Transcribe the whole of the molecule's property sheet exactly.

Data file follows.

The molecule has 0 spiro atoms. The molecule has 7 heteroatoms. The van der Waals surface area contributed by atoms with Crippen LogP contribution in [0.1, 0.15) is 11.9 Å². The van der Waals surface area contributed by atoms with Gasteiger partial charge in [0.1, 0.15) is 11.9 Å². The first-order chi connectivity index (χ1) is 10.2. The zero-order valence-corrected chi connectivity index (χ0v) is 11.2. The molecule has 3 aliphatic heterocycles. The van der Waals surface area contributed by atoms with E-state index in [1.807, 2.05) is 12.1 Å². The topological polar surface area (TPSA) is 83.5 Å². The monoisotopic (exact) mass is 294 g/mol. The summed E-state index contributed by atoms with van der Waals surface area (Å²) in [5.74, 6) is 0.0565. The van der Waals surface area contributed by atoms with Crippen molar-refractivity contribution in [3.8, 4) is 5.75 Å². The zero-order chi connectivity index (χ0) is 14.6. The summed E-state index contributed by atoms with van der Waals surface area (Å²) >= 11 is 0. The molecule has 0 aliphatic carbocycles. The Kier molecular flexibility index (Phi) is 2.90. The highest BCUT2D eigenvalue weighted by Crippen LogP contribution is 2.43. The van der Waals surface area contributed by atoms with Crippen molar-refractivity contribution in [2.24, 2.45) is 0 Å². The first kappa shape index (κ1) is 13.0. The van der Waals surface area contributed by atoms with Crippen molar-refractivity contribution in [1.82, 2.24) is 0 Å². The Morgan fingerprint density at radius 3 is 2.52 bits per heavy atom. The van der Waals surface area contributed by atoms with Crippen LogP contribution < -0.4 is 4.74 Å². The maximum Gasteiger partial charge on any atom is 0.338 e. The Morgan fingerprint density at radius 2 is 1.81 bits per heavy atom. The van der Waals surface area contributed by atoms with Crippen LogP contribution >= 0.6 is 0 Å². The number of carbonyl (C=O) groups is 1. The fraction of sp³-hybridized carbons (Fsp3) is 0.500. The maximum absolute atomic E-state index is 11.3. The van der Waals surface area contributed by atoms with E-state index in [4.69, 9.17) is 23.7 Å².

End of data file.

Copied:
The molecule has 0 spiro atoms. The molecule has 7 heteroatoms. The van der Waals surface area contributed by atoms with Crippen LogP contribution in [0.1, 0.15) is 11.9 Å². The van der Waals surface area contributed by atoms with Gasteiger partial charge in [0.1, 0.15) is 11.9 Å². The first-order chi connectivity index (χ1) is 10.2. The zero-order valence-corrected chi connectivity index (χ0v) is 11.2. The molecule has 3 aliphatic heterocycles. The van der Waals surface area contributed by atoms with E-state index in [1.807, 2.05) is 12.1 Å². The topological polar surface area (TPSA) is 83.5 Å². The monoisotopic (exact) mass is 294 g/mol. The summed E-state index contributed by atoms with van der Waals surface area (Å²) in [5.74, 6) is 0.0565. The van der Waals surface area contributed by atoms with Crippen molar-refractivity contribution in [3.8, 4) is 5.75 Å². The zero-order chi connectivity index (χ0) is 14.6. The summed E-state index contributed by atoms with van der Waals surface area (Å²) >= 11 is 0. The molecule has 0 aliphatic carbocycles. The Kier molecular flexibility index (Phi) is 2.90. The highest BCUT2D eigenvalue weighted by Crippen LogP contribution is 2.43. The van der Waals surface area contributed by atoms with Crippen molar-refractivity contribution in [2.24, 2.45) is 0 Å². The first kappa shape index (κ1) is 13.0. The van der Waals surface area contributed by atoms with Crippen molar-refractivity contribution in [1.82, 2.24) is 0 Å². The Morgan fingerprint density at radius 3 is 2.52 bits per heavy atom. The van der Waals surface area contributed by atoms with Crippen LogP contribution < -0.4 is 4.74 Å². The maximum Gasteiger partial charge on any atom is 0.338 e. The Morgan fingerprint density at radius 2 is 1.81 bits per heavy atom. The van der Waals surface area contributed by atoms with Crippen LogP contribution >= 0.6 is 0 Å². The number of carbonyl (C=O) groups is 1. The fraction of sp³-hybridized carbons (Fsp3) is 0.500. The maximum absolute atomic E-state index is 11.3. The van der Waals surface area contributed by atoms with E-state index in [4.69, 9.17) is 23.7 Å².